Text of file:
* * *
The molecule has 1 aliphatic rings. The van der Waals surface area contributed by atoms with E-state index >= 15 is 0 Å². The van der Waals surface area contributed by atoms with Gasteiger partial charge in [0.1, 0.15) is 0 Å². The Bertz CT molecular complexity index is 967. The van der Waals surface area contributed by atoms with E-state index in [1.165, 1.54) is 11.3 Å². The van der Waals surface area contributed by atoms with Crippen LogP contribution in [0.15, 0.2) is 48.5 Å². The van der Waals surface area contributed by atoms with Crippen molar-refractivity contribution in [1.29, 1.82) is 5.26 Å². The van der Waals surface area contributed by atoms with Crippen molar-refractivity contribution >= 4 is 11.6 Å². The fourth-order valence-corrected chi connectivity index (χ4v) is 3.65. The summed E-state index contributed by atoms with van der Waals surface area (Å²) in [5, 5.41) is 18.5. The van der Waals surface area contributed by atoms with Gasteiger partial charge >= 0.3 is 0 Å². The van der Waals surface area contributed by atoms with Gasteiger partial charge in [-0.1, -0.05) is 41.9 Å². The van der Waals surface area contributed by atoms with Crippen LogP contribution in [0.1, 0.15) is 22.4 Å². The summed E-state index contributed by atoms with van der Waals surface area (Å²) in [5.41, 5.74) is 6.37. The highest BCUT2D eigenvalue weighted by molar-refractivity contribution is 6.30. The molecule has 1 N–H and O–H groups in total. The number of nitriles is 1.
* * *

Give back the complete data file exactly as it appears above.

The molecule has 1 aliphatic rings. The van der Waals surface area contributed by atoms with E-state index >= 15 is 0 Å². The van der Waals surface area contributed by atoms with Gasteiger partial charge in [0.1, 0.15) is 0 Å². The Bertz CT molecular complexity index is 967. The van der Waals surface area contributed by atoms with E-state index in [1.165, 1.54) is 11.3 Å². The van der Waals surface area contributed by atoms with Crippen LogP contribution in [0.15, 0.2) is 48.5 Å². The van der Waals surface area contributed by atoms with Crippen molar-refractivity contribution in [1.29, 1.82) is 5.26 Å². The van der Waals surface area contributed by atoms with Crippen molar-refractivity contribution >= 4 is 11.6 Å². The fourth-order valence-corrected chi connectivity index (χ4v) is 3.65. The summed E-state index contributed by atoms with van der Waals surface area (Å²) in [5, 5.41) is 18.5. The van der Waals surface area contributed by atoms with Gasteiger partial charge >= 0.3 is 0 Å². The van der Waals surface area contributed by atoms with Gasteiger partial charge in [-0.1, -0.05) is 41.9 Å². The van der Waals surface area contributed by atoms with Crippen LogP contribution in [0.1, 0.15) is 22.4 Å². The summed E-state index contributed by atoms with van der Waals surface area (Å²) in [5.41, 5.74) is 6.37. The highest BCUT2D eigenvalue weighted by molar-refractivity contribution is 6.30. The molecule has 1 N–H and O–H groups in total. The number of nitriles is 1.